September 20 2022
4 minutes to read
Obesity is a complex disease with multifactorial causes. Multidisciplinary care is the ideal way to support patients to achieve short-term success, maintain long-term weight loss, and prevent obesity-related complications.
In the United States, 41.9% of the population is obese. With a wide range of associated physical and mental complications such as diabetes, high blood pressure, depression and anxiety, obesity must be addressed by a multidisciplinary team working together to develop a comprehensive patient-centered plan.
What is multidisciplinary care?
The multidisciplinary approach involves a team of healthcare professionals who draw on their expertise and collaborate to deliver high-quality patient care. For example, in a Bariatric Center of Excellence, this team could include a bariatric surgeon, a bariatrician, a registered dietitian, a psychiatrist or psychotherapist, and a non-medical team including an insurance coordinator, bariatric coordinator, nursing staff and office staff.
Studies show that patients receive high-quality care when a group of medical experts work together. Maximizing the skill set of many providers complements and enhances the overall quality of care when managing a multifaceted condition such as obesity.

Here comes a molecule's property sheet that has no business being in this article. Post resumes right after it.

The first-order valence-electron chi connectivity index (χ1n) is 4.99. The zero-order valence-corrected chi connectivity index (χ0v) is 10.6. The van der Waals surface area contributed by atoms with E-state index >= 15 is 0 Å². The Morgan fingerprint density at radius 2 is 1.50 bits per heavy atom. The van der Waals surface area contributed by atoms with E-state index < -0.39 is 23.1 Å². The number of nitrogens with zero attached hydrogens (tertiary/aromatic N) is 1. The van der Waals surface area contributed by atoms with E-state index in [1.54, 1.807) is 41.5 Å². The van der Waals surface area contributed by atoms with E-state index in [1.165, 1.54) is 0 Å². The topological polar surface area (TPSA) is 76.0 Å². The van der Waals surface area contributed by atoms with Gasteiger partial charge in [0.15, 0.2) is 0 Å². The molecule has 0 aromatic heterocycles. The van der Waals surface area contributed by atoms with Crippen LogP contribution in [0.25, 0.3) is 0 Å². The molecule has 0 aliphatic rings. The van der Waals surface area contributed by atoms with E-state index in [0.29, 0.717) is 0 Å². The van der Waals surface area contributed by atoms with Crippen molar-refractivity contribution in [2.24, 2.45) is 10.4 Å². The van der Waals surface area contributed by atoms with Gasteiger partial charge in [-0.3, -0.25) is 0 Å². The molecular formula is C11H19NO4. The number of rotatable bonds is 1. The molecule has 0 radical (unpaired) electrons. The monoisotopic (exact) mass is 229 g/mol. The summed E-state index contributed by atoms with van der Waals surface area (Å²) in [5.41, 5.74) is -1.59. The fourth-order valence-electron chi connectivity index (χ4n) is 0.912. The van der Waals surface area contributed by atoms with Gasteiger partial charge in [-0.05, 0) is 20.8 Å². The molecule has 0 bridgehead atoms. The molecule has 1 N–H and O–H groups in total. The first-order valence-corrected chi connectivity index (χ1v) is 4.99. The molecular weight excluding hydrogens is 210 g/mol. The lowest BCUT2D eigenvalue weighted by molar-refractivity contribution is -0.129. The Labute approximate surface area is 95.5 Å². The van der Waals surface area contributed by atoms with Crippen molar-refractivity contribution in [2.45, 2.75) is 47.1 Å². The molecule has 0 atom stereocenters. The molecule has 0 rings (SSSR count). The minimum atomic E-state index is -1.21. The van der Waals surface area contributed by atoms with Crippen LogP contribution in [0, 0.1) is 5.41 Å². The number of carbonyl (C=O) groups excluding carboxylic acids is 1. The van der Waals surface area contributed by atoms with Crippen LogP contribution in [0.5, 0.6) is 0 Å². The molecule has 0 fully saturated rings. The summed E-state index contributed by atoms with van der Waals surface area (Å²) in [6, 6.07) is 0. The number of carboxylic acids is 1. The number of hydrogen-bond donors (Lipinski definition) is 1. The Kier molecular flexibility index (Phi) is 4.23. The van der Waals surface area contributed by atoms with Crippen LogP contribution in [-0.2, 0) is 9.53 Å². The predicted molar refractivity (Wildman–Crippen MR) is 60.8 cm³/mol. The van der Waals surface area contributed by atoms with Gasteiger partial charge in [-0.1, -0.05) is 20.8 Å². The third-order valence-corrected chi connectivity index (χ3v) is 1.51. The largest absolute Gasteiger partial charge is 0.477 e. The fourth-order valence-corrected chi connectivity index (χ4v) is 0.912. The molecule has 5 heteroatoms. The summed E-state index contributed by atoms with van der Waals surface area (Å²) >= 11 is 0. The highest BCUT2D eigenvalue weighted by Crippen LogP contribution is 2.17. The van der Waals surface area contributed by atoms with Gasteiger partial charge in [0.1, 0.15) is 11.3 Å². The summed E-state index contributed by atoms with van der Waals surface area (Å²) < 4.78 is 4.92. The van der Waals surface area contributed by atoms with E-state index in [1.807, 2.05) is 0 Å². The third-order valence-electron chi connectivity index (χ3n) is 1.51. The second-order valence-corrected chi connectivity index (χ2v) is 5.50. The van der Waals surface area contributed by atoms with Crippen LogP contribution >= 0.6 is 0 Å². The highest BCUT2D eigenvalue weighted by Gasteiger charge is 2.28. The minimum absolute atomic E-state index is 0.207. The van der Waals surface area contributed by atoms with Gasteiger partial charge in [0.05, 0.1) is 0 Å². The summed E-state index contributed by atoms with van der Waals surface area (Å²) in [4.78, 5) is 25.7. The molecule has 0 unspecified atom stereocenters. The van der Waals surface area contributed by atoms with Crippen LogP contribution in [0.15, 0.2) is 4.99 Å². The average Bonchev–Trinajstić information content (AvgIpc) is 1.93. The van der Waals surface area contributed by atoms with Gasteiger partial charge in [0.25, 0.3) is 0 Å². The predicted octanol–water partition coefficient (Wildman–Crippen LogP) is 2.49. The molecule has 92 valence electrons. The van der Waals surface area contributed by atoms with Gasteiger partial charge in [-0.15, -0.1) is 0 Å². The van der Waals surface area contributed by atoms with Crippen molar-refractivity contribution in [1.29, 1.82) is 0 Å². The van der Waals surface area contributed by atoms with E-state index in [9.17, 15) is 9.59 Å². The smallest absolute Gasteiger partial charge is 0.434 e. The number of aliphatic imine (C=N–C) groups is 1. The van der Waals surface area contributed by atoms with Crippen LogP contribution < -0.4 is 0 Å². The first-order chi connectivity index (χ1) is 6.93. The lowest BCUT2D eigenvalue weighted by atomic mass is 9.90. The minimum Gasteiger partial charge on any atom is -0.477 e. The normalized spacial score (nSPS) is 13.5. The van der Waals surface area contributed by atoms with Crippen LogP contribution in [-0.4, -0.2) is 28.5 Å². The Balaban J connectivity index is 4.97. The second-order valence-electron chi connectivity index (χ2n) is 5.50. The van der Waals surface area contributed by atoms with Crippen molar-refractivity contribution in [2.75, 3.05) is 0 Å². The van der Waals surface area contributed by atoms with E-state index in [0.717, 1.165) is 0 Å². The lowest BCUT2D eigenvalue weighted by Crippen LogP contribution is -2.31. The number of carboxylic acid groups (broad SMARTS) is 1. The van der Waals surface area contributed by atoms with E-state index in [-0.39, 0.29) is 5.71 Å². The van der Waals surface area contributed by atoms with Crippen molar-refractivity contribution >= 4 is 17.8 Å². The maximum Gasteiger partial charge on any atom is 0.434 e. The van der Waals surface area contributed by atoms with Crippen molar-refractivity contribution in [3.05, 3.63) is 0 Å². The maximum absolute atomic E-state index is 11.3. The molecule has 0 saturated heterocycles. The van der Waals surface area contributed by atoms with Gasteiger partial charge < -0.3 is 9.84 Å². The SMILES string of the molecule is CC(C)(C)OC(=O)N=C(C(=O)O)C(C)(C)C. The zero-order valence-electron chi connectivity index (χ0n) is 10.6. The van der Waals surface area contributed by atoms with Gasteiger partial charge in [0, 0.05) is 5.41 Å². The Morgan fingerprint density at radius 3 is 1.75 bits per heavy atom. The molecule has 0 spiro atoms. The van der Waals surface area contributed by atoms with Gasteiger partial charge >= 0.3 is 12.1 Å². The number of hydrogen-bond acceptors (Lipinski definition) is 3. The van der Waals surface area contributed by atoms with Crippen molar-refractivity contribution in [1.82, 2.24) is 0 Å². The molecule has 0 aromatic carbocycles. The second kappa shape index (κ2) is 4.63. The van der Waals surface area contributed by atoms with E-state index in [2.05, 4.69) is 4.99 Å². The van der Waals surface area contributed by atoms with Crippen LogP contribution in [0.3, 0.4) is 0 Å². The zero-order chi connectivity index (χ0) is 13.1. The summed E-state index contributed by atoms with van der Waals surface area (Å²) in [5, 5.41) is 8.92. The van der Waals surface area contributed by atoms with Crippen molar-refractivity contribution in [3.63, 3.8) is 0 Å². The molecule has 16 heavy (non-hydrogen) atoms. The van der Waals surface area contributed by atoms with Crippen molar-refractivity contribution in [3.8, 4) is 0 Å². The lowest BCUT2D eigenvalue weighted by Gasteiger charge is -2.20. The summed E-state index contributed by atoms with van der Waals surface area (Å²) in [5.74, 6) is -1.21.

How can service providers implement a multidisciplinary approach?
The first step is to diagnose the patient’s etiology. Obesity presents differently in each patient depending on their comorbidities and health factors, so establishing a basic understanding of the patient’s underlying conditions is critical in knowing how to proceed with treatment.
When working with many healthcare professionals, sharing a patient’s accurate and in-depth health history is critical to delivering the highest quality care. For example, when treating a patient with an eating disorder, collaboration between a dietician, psychiatrist/psychotherapist, and obesity management specialist is helpful in identifying the aetiology, leading to a sophisticated treatment plan.
For providers and practices that want to lay the foundation for successful multidisciplinary care, there are several steps to take:
- People-FOr not totorment: The entire team, from doctors to front office staff, must be trained People’s native language (PFL). PFL puts person before status, so use a phrase like “person who is obese” instead of “person who is obese.” Patients with obesity often experience weight bias, so specialists should use the language of empathy in all conversations with them.
- obesity FFurniture: The clinic should have accommodations for obese patients such as chairs, entrances, elevators, bio-impedance scales, blood pressure bracelets and gowns.
- Forms and approvals: Ensure that the office has all the necessary forms regarding procedures and approvals (for example, if the office is distributing controlled substances, learn about the state’s rules regarding distribution).
- Hospital credentials: Verify that the office is properly accredited to perform hospital bariatric surgery.